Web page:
Who did the study? Center for Science and Public Interest (CSPI), a non-profit organization.

What were they looking for? The report aimed to investigate the nutritional quality in 13 major restaurant chains.

What did they find?

  • 90% of 13 restaurant chains were too high in calories for our children. The recommended number of calories per meal for children between the ages of 4 and 8 (the majority of kid’s meal eaters) is 430.
  • Half of the children’s meals exceeded the National Institute of Medicine’s recommendations for saturated and trans fat. These fats can raise cholesterol levels in the children (an issue that’s been given a lot of attention lately) and increase heart disease.
  • 86% of kid’s meals are too high in sodium. Again, this is startling because, according to CSPI and recent studies, a quarter of children between the ages of 5 and 10 show early signs of heart disease, such as high LDL (the “bad” cholesterol) or elevated blood pressure.
  • Eating out now accounts for 1/3 of children’s DAILY caloric intake—twice the amount consumed away from home only 30 years ago.

In a nut shell… Many kids’ meal combos are too high in calories, fat, and sodium: CSPI found that nearly every possible combination of children’s meals at popular stops such as Chick-fil-A, Sonic, Taco Bell, Jack in the Box, and KFC are too high in calories. Most of the kids’meals (93 percent) at McDonald’s and Wendy’s are too high in calories, as are the possibilities at Burger King (92 percent), Dairy Queen (89 percent), Arby’s (69 percent), and Denny’s (60 percent—though its kids’ meals don’t include drinks).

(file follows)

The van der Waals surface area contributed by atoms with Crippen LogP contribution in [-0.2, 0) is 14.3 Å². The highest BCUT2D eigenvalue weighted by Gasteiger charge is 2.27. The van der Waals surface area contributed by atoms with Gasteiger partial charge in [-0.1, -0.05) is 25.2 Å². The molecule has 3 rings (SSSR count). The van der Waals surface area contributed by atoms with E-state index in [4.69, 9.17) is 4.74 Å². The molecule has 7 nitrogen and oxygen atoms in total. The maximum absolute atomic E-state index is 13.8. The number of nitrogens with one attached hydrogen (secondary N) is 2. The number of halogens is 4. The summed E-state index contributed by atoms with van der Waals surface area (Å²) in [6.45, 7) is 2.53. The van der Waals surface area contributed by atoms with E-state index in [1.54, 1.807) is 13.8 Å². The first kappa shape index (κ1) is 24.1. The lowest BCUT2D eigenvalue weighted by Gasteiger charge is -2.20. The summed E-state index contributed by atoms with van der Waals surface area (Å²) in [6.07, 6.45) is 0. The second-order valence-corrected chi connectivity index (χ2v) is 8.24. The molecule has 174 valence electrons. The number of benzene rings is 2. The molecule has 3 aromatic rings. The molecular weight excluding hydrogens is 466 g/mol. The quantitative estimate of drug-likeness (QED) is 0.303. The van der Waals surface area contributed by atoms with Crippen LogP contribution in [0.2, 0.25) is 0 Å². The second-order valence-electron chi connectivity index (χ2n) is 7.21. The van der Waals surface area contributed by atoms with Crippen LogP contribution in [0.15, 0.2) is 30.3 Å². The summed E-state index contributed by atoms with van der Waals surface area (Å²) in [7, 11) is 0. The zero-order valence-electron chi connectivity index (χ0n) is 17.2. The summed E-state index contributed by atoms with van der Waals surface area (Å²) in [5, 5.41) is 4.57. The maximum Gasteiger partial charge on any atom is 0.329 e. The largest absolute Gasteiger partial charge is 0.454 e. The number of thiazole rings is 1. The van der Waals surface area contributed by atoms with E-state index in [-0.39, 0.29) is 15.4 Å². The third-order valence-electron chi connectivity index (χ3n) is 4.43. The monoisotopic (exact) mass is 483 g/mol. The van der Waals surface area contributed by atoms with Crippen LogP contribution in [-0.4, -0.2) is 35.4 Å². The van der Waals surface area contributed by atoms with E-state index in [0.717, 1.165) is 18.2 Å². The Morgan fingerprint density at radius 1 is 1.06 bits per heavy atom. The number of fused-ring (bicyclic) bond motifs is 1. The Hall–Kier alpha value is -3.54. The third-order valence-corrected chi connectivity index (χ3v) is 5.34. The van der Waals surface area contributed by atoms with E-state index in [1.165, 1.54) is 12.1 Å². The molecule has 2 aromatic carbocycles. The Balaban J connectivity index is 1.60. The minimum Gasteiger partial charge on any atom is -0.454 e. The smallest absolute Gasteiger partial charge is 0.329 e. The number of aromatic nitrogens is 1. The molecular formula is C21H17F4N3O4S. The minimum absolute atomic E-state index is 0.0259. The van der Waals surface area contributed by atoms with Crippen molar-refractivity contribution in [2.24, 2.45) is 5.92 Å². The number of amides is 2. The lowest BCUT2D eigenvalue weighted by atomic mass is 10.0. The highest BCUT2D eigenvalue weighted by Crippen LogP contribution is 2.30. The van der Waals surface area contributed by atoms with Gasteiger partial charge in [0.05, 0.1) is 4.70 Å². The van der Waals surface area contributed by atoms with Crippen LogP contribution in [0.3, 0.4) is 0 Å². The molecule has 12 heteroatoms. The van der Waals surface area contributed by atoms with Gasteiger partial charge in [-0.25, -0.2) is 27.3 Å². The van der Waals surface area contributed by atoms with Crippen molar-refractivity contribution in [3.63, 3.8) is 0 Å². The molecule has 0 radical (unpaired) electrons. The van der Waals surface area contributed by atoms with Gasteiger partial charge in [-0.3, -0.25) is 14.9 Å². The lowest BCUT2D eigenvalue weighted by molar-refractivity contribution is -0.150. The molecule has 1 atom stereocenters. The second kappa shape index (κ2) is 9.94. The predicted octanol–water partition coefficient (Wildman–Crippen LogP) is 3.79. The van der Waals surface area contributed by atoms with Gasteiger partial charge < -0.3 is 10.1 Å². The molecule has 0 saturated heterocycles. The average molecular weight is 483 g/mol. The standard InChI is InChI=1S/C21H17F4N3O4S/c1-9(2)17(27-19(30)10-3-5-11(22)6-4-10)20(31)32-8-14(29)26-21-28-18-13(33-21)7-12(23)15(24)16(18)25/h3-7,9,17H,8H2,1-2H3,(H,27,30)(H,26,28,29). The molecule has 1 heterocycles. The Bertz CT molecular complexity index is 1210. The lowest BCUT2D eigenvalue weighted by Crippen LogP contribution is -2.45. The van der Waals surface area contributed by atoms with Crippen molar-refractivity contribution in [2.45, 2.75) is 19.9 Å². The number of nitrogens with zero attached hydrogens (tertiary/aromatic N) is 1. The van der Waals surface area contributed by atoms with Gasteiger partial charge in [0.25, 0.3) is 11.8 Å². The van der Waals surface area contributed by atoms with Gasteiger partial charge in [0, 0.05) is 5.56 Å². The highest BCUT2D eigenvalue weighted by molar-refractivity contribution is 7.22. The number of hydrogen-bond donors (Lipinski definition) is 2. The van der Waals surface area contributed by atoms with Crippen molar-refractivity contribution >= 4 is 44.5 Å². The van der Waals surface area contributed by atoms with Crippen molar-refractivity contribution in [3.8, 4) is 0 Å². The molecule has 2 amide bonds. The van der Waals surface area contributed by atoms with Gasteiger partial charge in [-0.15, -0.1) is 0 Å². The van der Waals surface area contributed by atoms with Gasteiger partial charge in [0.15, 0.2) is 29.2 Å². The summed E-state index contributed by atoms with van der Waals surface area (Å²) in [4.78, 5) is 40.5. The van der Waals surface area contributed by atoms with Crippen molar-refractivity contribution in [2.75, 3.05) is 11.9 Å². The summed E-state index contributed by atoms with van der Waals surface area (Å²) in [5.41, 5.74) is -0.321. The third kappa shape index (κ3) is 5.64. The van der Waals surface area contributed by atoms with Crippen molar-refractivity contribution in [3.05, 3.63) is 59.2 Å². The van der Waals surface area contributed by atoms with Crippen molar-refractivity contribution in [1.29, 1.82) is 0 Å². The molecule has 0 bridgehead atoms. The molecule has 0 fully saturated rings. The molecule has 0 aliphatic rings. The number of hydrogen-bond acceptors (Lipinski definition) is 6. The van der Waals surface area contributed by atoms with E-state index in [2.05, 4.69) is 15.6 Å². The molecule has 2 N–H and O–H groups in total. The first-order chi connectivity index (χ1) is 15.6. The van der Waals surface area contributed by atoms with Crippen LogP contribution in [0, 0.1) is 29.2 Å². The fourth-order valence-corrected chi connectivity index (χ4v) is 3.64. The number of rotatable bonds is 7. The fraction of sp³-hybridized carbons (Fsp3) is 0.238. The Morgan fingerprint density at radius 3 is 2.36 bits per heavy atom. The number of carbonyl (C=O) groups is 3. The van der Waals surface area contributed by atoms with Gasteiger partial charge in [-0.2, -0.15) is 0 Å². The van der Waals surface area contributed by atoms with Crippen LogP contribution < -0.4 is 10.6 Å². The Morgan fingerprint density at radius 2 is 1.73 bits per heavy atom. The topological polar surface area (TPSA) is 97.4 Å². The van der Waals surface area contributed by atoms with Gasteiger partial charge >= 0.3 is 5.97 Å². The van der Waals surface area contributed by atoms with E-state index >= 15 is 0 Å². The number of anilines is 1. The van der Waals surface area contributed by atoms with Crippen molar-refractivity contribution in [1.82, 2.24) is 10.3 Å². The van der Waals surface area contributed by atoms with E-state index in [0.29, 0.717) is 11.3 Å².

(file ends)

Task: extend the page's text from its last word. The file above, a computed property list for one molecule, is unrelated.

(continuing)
Give me some examples, Dr. Robyn:

  • Chili’s Bar and Grill: This popular chain has 700 possible combinations of kids’ meals. Out of those 700, 658 (94%) are too high in calories for the children they aim to serve. One such meal combo, consisting of “country fried chicken crispers,” cinnamon apples and chocolate milk might look harmless but packs a whopping 1020 calories (nearly 2 ½ times the number of calories a child should eat at any one meal)! Another Chili’s combo, made up of cheese pizza, homestyle fries, and lemonade contained 1,000 calories (over 2 times the recommended amount).